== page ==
Networking Question

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JuliusCaesar

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Networking Question

Postby JuliusCaesar » Fri Mar 03, 2017 2:50 pm

When trying to network, is there advice as to how long a person has worked at a firm/in general before they can really be a valuable contact? For example, should I not put much effort into trying to network with 1st/2nd years?

ausimpv

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Re: Networking Question

Postby ausimpv » Fri Mar 03, 2017 3:50 pm

Imo anyone who works there is valuable. Even the front desk secretary. An associate can give a recommendation for a candidate just as much as a partner can.

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Lacepiece23

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Re: Networking Question

Postby Lacepiece23 » Fri Mar 03, 2017 4:26 pm

ausimpv wrote:Imo anyone who works there is valuable. Even the front desk secretary. An associate can give a recommendation for a candidate just as much as a partner can.


Yup, and first and second year associates are more likely to meet with you. I personally am not bombarded with people trying to hit me up for a job. I always take time out to meet, offer advice if it's a law student, and try to connect them with someone else.

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jkpolk

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Re: Networking Question

Postby jkpolk » Fri Mar 03, 2017 4:51 pm

JuliusCaesar wrote:When trying to network, is there advice as to how long a person has worked at a firm/in general before they can really be a valuable contact? For example, should I not put much effort into trying to network with 1st/2nd years?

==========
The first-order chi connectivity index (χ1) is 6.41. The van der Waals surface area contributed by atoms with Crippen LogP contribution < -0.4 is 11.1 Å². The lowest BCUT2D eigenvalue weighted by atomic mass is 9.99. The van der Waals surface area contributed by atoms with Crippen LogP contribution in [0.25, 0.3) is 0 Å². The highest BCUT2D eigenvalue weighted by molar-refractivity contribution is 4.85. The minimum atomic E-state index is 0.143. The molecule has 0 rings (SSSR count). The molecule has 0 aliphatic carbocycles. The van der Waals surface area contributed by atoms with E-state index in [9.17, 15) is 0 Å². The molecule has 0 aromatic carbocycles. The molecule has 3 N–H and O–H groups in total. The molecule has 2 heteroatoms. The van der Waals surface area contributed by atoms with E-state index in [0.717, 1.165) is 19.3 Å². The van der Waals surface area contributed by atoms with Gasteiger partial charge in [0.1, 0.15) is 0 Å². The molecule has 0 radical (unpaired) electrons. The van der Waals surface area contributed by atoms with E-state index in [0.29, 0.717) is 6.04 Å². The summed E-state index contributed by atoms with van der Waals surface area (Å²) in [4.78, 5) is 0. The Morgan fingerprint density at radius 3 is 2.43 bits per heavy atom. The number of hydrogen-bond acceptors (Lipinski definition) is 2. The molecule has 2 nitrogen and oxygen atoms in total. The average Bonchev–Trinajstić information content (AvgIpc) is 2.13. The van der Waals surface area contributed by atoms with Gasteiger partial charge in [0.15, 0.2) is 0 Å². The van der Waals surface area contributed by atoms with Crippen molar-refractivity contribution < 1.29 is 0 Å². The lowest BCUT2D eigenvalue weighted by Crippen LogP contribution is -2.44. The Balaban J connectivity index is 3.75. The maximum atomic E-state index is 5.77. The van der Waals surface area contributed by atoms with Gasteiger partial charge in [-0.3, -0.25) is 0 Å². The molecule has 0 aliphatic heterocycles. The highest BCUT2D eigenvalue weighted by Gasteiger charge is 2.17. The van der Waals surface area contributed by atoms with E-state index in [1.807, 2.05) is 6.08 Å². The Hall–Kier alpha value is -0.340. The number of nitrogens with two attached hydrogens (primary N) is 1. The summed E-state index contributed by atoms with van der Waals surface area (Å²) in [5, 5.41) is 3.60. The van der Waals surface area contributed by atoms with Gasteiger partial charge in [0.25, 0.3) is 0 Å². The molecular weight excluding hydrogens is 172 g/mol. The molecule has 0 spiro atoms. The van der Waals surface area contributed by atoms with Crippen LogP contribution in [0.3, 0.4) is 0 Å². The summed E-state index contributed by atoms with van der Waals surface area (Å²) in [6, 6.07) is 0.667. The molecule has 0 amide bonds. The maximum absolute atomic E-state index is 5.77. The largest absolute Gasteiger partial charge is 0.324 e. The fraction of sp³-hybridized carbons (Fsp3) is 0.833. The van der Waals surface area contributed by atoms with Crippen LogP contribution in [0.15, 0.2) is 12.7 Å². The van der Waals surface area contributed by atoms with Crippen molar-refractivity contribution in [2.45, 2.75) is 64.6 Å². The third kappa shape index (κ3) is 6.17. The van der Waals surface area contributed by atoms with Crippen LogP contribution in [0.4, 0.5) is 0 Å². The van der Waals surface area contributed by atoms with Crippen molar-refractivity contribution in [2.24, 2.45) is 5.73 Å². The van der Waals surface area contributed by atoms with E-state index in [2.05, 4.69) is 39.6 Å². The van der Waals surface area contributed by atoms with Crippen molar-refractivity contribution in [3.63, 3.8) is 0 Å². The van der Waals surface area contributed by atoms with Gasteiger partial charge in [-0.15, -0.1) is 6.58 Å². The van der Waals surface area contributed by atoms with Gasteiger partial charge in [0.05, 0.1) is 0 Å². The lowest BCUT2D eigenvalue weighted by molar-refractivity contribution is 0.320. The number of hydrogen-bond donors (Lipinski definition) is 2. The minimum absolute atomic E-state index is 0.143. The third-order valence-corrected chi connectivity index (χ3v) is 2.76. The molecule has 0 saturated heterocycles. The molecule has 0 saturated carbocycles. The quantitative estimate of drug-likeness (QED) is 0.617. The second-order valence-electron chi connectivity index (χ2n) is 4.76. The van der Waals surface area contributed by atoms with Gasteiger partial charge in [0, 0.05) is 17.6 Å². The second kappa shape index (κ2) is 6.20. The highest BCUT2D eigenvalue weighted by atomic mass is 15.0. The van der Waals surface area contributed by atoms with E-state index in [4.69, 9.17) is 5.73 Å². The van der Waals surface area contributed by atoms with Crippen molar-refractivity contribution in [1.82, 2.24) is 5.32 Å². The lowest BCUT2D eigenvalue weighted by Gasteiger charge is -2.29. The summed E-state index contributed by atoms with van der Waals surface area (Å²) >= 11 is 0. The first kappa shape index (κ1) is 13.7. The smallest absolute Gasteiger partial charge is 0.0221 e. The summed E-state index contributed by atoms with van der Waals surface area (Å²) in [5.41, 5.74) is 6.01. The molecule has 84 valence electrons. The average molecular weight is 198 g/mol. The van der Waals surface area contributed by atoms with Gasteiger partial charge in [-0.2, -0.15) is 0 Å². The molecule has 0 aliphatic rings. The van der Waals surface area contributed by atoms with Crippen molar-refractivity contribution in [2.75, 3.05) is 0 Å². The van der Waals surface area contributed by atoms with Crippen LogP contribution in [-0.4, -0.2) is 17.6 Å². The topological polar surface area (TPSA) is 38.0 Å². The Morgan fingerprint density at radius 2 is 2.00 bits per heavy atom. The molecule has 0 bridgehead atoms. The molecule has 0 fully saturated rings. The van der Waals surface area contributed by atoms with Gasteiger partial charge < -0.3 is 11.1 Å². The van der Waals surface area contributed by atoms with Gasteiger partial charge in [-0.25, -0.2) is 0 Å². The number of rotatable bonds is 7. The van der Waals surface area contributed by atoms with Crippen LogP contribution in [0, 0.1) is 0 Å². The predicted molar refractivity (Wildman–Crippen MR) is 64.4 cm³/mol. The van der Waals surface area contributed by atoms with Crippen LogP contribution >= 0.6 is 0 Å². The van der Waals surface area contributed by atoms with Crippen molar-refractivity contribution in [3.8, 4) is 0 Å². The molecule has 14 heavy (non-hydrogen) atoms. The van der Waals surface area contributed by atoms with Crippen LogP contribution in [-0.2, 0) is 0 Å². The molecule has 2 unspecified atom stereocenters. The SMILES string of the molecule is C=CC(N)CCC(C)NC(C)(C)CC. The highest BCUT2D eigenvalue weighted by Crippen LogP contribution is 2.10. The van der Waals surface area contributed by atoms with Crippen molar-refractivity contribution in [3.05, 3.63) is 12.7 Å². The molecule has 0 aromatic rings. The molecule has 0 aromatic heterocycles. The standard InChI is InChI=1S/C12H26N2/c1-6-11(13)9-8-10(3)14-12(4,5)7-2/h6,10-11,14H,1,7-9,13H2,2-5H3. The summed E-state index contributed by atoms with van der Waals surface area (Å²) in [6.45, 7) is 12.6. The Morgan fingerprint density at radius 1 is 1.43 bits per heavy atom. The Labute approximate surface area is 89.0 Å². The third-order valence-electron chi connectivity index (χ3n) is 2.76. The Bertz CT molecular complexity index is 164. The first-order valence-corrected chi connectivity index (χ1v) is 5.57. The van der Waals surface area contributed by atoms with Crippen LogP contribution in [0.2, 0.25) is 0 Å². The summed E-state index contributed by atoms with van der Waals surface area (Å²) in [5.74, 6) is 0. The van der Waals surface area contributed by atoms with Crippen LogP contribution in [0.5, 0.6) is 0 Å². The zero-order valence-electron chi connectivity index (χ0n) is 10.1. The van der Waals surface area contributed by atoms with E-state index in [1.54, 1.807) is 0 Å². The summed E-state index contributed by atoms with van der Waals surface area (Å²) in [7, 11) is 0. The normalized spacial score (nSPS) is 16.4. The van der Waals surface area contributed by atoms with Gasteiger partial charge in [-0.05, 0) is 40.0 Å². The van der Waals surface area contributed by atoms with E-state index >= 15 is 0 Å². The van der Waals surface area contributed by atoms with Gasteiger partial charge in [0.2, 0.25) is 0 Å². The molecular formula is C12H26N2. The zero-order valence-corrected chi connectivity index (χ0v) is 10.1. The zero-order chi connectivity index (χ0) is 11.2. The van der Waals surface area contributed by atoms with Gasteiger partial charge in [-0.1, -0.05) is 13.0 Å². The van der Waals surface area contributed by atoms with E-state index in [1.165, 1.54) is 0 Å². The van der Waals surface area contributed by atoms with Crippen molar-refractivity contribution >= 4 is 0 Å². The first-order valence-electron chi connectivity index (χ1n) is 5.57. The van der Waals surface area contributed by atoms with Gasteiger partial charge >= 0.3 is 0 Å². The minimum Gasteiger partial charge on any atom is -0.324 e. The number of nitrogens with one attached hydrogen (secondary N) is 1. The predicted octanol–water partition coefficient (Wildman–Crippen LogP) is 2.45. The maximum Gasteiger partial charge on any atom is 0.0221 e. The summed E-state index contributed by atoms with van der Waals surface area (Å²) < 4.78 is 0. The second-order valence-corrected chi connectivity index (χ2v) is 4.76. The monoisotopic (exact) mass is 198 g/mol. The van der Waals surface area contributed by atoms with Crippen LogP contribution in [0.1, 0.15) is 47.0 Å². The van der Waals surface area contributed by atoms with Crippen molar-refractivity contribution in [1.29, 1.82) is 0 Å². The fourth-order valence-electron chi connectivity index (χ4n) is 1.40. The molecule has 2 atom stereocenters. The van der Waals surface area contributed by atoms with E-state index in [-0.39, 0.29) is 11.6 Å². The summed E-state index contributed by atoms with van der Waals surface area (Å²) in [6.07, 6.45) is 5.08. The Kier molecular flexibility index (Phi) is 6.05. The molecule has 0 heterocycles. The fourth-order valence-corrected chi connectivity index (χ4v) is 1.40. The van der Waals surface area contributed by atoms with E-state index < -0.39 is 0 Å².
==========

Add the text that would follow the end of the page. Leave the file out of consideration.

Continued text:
Here's some unsolicited advice because I think it would have been useful for rising 2L jkpolk: strive to think of people as people. This is what worked for me as a recruit, works for me in recruiting and what makes the whole process more human.

In this case, when hanging out with 1st and 2nd years at recruiting open houses, treat the juniors as people and try to make personal connections. If you can bond over your love of $1 dive bar beers or your participation in the community orchestra, perfect. You will, baring having 10+ years of professional experience, likely have more more in common with the juniors than you will have in common with the partners (and the midlevels are too busy to do recruiting, almost as a rule). This is why you're likely to have better "connections" with juniors.

Friendly relationships develop on recruiting teams. The juniors who are doing recruiting are likely friendly with the people who make hiring decisions. Those juniors will remember the person(s) they liked and recommend accordingly. They will forget the "professional" with the "sterling resume" who didn't say anything during the entire open house. That's not to say that person won't get a callback during OCI, it's just to say they won't get the streamlined pre-OCI looks. Your goal is not to be the insufferable frat star as that will likely get you blackballed. Your goal is to be likable, sociable and invited to the afterparty.



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